Monday, July 04, 2011

Expedition Lifeline

Most of the credit for keeping us safe and sound, healthy and on track for the daily grind goes to our support staff. Kobesh Co, an adventure company owned by the much talented and recently married Agii Makhsum is responsible for logistics and support for the expedition. The staff comprised of Agii, himself, Janka who whipped up delicious meals, Wantok who was the handy man and Albekh who had a way with camels. They left us wanting for nothing and were always around for help, each of them gifted in their own ways. Incidentally all of them are Kazhaks by culture and Mongolian by nationality.

Agii, is the backbone of support for the entire team. He had picked excellent crew – human and animal for us. By the time we reach Bulgan to make our start, he had the camp ready and waiting.
I first met him on the airport at Khvod. A cheery face, and a happy smile are a permanent feature. I think the fact that he was recently married helped too. He made sure all of us were comfortable in our new surroundings. It is no wonder that he has been a part of the BBC’s team for the Mongolian edition of the Human Planet series. 
During the expedition, he had his team demonstrate how we needed to handle camels and load them. Since he was the only one who spoke English, he would pass on tips and advice from time to time. At first our communication with him was limited to this. Over time, as our confidence in his abilities grew, he became the focal point for all expedition related issues and their resolutions. 
He is a quick decision maker, recognizes all the risks, is clear about what needs to be done and is therefore in control of what he is doing. From arranging a ride for injured team members to the nearest town, to locating us on the vast plains of the Gobi when we were led astray, his presence has been reassuring. He has never failed us. His experience and desert skills have salvaged us many a times from the results of amateur planning.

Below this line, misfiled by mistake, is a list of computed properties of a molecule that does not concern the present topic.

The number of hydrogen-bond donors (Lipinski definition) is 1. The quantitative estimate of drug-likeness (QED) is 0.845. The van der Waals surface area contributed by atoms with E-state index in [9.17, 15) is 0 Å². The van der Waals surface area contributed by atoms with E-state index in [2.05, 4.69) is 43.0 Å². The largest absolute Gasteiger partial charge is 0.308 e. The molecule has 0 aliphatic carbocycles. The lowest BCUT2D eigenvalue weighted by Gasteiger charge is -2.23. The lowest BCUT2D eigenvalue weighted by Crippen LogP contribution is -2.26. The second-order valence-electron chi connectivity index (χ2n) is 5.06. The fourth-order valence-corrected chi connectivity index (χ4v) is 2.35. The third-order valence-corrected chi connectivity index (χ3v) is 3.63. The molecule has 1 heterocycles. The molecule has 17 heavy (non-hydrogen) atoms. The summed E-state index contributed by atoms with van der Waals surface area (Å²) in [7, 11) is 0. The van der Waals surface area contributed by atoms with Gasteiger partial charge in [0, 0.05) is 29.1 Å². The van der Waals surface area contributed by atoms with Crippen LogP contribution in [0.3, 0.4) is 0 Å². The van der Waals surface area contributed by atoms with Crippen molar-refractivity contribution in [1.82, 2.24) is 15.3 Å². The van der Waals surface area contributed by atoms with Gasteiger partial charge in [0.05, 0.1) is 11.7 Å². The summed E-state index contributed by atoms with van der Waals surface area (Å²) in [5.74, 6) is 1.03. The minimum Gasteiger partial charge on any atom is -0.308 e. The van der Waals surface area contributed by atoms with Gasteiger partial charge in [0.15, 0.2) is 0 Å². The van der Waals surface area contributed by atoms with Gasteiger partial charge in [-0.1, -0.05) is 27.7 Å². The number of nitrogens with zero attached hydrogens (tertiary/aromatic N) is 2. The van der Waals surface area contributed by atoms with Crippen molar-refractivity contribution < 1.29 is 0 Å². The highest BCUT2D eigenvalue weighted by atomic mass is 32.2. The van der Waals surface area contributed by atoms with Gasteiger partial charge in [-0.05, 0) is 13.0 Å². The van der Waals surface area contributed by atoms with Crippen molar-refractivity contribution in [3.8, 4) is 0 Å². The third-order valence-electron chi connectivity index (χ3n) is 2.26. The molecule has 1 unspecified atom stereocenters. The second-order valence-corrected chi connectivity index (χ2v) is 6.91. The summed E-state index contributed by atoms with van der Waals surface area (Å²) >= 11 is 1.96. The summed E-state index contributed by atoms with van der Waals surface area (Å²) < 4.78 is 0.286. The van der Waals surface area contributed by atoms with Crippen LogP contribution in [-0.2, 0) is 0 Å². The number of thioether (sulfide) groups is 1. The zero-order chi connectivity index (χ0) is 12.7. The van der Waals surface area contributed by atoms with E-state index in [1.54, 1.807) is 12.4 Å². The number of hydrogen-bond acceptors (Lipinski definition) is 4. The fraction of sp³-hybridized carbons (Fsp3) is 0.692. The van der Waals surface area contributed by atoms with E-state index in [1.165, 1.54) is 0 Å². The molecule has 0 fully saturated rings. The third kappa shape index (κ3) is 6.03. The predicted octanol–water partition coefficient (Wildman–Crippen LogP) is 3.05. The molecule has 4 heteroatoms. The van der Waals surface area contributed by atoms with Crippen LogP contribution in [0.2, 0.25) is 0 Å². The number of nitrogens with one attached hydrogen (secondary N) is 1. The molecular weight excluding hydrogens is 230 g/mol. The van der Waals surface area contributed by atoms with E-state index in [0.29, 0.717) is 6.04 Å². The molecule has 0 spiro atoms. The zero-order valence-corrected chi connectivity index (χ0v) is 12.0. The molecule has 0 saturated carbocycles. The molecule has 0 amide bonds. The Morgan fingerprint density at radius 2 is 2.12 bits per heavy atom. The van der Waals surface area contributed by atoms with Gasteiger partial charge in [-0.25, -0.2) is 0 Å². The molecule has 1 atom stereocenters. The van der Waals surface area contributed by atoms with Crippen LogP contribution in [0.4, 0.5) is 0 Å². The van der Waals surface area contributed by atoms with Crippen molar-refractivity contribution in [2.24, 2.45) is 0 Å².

He never shies away from sharing back breaking work with his crew, be it collecting firewood for the ancient stove, or running after a loose camel. He has a Russian make van that has been specially outfitted with additional fuel storage. He diligently carries our frequent checks on it to make sure it does not breakdown. 
All this help and service is always accompanied with a smile and witty comments. You can never tell when he is serious and when he is joking. Such is this enigma of a man.

Janka, (pronounced yan-ka), has also been a part of the BBC series team and has won several awards for her skills on the expedition. I would think that hers is the hardest job of all.  She’d wake up at 6 am to get us breakfast by 7 am. Then immediately move on to making our lunch. That done, it’d be time to wrap up, collapse the tent and load the van for our rendezvous later that day. All the loading/unloading everyday would have got to me for sure…supplies packed in 20 odd boxes, the stove, the table, chairs, water drums, the gas burner…and then she had to arrange them in an order so that what she needed most was loaded last. Ugh! She did it tirelessly for days. After our lunch, the van would race ahead and make camp for the day. The first thing she had to do there was to get the firewood stove going. Then came the washing of all the plates, lunch boxes, cups, cutlery etc. By the time we reached, we’d be ravenous. So tea and snacks would be ready for us.